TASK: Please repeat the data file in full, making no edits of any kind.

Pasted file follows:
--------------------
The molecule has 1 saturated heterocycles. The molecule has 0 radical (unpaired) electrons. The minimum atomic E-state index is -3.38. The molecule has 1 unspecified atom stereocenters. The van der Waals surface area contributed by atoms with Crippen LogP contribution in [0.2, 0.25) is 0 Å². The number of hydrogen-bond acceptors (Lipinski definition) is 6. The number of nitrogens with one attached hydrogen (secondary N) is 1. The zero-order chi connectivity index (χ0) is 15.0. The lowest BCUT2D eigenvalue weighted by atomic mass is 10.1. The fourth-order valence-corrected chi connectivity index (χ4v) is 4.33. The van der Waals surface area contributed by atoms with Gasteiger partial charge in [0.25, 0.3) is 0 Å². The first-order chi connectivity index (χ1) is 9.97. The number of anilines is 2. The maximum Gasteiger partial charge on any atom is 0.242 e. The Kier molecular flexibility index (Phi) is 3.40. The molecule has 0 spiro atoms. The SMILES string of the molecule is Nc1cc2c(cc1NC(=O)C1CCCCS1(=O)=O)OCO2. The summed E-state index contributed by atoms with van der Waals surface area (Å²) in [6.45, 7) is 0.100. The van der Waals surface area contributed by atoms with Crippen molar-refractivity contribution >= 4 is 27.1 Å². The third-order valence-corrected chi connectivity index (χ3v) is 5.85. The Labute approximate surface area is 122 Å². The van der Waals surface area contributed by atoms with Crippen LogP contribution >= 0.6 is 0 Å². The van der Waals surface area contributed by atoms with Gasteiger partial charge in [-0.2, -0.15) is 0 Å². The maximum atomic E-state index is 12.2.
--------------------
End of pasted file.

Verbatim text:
The molecule has 1 saturated heterocycles. The molecule has 0 radical (unpaired) electrons. The minimum atomic E-state index is -3.38. The molecule has 1 unspecified atom stereocenters. The van der Waals surface area contributed by atoms with Crippen LogP contribution in [0.2, 0.25) is 0 Å². The number of hydrogen-bond acceptors (Lipinski definition) is 6. The number of nitrogens with one attached hydrogen (secondary N) is 1. The zero-order chi connectivity index (χ0) is 15.0. The lowest BCUT2D eigenvalue weighted by atomic mass is 10.1. The fourth-order valence-corrected chi connectivity index (χ4v) is 4.33. The van der Waals surface area contributed by atoms with Gasteiger partial charge in [0.25, 0.3) is 0 Å². The first-order chi connectivity index (χ1) is 9.97. The number of anilines is 2. The maximum Gasteiger partial charge on any atom is 0.242 e. The Kier molecular flexibility index (Phi) is 3.40. The molecule has 0 spiro atoms. The SMILES string of the molecule is Nc1cc2c(cc1NC(=O)C1CCCCS1(=O)=O)OCO2. The summed E-state index contributed by atoms with van der Waals surface area (Å²) in [6.45, 7) is 0.100. The van der Waals surface area contributed by atoms with Crippen molar-refractivity contribution >= 4 is 27.1 Å². The third-order valence-corrected chi connectivity index (χ3v) is 5.85. The Labute approximate surface area is 122 Å². The van der Waals surface area contributed by atoms with Crippen LogP contribution >= 0.6 is 0 Å². The van der Waals surface area contributed by atoms with Gasteiger partial charge in [-0.2, -0.15) is 0 Å². The maximum atomic E-state index is 12.2.